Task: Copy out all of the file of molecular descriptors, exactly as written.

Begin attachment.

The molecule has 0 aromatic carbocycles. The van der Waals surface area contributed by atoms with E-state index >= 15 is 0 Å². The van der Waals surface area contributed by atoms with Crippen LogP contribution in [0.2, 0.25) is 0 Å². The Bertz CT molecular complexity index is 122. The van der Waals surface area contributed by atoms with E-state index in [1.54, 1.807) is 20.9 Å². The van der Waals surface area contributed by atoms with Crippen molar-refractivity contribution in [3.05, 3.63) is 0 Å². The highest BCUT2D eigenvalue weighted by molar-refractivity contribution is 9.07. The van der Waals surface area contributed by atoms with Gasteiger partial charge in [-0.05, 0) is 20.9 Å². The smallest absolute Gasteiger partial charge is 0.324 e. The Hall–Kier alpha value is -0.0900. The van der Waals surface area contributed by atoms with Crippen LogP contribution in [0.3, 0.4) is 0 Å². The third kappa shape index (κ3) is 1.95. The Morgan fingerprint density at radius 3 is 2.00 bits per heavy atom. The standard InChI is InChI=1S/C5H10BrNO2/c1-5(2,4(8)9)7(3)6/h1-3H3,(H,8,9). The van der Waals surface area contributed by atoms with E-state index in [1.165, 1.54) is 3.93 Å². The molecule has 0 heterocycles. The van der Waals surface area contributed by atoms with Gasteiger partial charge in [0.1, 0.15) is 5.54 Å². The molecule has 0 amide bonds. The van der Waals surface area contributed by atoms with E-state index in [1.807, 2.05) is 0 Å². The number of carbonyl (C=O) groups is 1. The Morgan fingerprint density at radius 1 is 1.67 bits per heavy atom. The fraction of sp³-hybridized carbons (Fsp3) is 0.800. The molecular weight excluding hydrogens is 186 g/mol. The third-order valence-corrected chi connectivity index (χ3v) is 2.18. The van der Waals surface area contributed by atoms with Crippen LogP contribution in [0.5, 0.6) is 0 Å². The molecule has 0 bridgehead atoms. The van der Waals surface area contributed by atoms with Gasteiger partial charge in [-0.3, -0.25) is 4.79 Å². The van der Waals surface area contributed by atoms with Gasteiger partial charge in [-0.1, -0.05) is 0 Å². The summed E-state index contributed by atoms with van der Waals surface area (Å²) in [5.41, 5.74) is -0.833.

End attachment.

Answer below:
The molecule has 0 aromatic carbocycles. The van der Waals surface area contributed by atoms with E-state index >= 15 is 0 Å². The van der Waals surface area contributed by atoms with Crippen LogP contribution in [0.2, 0.25) is 0 Å². The Bertz CT molecular complexity index is 122. The van der Waals surface area contributed by atoms with E-state index in [1.54, 1.807) is 20.9 Å². The van der Waals surface area contributed by atoms with Crippen molar-refractivity contribution in [3.05, 3.63) is 0 Å². The highest BCUT2D eigenvalue weighted by molar-refractivity contribution is 9.07. The van der Waals surface area contributed by atoms with Gasteiger partial charge in [-0.05, 0) is 20.9 Å². The smallest absolute Gasteiger partial charge is 0.324 e. The Hall–Kier alpha value is -0.0900. The van der Waals surface area contributed by atoms with Crippen LogP contribution in [0.3, 0.4) is 0 Å². The third kappa shape index (κ3) is 1.95. The Morgan fingerprint density at radius 3 is 2.00 bits per heavy atom. The standard InChI is InChI=1S/C5H10BrNO2/c1-5(2,4(8)9)7(3)6/h1-3H3,(H,8,9). The van der Waals surface area contributed by atoms with E-state index in [1.165, 1.54) is 3.93 Å². The molecule has 0 heterocycles. The van der Waals surface area contributed by atoms with Gasteiger partial charge in [0.1, 0.15) is 5.54 Å². The molecule has 0 amide bonds. The van der Waals surface area contributed by atoms with E-state index in [1.807, 2.05) is 0 Å². The number of carbonyl (C=O) groups is 1. The Morgan fingerprint density at radius 1 is 1.67 bits per heavy atom. The fraction of sp³-hybridized carbons (Fsp3) is 0.800. The molecular weight excluding hydrogens is 186 g/mol. The third-order valence-corrected chi connectivity index (χ3v) is 2.18. The van der Waals surface area contributed by atoms with Crippen LogP contribution in [0.5, 0.6) is 0 Å². The molecule has 0 bridgehead atoms. The van der Waals surface area contributed by atoms with Gasteiger partial charge in [-0.3, -0.25) is 4.79 Å². The van der Waals surface area contributed by atoms with Gasteiger partial charge in [-0.1, -0.05) is 0 Å². The summed E-state index contributed by atoms with van der Waals surface area (Å²) in [5.41, 5.74) is -0.833.